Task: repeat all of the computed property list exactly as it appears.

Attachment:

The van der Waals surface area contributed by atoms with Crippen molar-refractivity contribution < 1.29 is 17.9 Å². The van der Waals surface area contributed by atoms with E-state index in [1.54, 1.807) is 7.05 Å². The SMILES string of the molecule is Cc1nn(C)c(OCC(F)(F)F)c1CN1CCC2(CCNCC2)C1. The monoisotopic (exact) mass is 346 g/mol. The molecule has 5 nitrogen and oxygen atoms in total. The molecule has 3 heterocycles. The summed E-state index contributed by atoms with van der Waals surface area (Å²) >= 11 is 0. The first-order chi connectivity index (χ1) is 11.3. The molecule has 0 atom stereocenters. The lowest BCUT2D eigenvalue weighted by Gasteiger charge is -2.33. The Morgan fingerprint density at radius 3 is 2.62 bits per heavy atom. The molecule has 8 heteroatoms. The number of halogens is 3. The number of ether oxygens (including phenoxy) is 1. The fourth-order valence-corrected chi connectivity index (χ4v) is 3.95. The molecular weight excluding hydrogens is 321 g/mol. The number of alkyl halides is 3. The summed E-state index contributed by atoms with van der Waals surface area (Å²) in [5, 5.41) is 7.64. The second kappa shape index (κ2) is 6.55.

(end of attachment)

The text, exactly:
The van der Waals surface area contributed by atoms with Crippen molar-refractivity contribution < 1.29 is 17.9 Å². The van der Waals surface area contributed by atoms with E-state index in [1.54, 1.807) is 7.05 Å². The SMILES string of the molecule is Cc1nn(C)c(OCC(F)(F)F)c1CN1CCC2(CCNCC2)C1. The monoisotopic (exact) mass is 346 g/mol. The molecule has 5 nitrogen and oxygen atoms in total. The molecule has 3 heterocycles. The summed E-state index contributed by atoms with van der Waals surface area (Å²) >= 11 is 0. The first-order chi connectivity index (χ1) is 11.3. The molecule has 0 atom stereocenters. The lowest BCUT2D eigenvalue weighted by Gasteiger charge is -2.33. The Morgan fingerprint density at radius 3 is 2.62 bits per heavy atom. The molecule has 8 heteroatoms. The number of halogens is 3. The number of ether oxygens (including phenoxy) is 1. The fourth-order valence-corrected chi connectivity index (χ4v) is 3.95. The molecular weight excluding hydrogens is 321 g/mol. The number of alkyl halides is 3. The summed E-state index contributed by atoms with van der Waals surface area (Å²) in [5, 5.41) is 7.64. The second kappa shape index (κ2) is 6.55.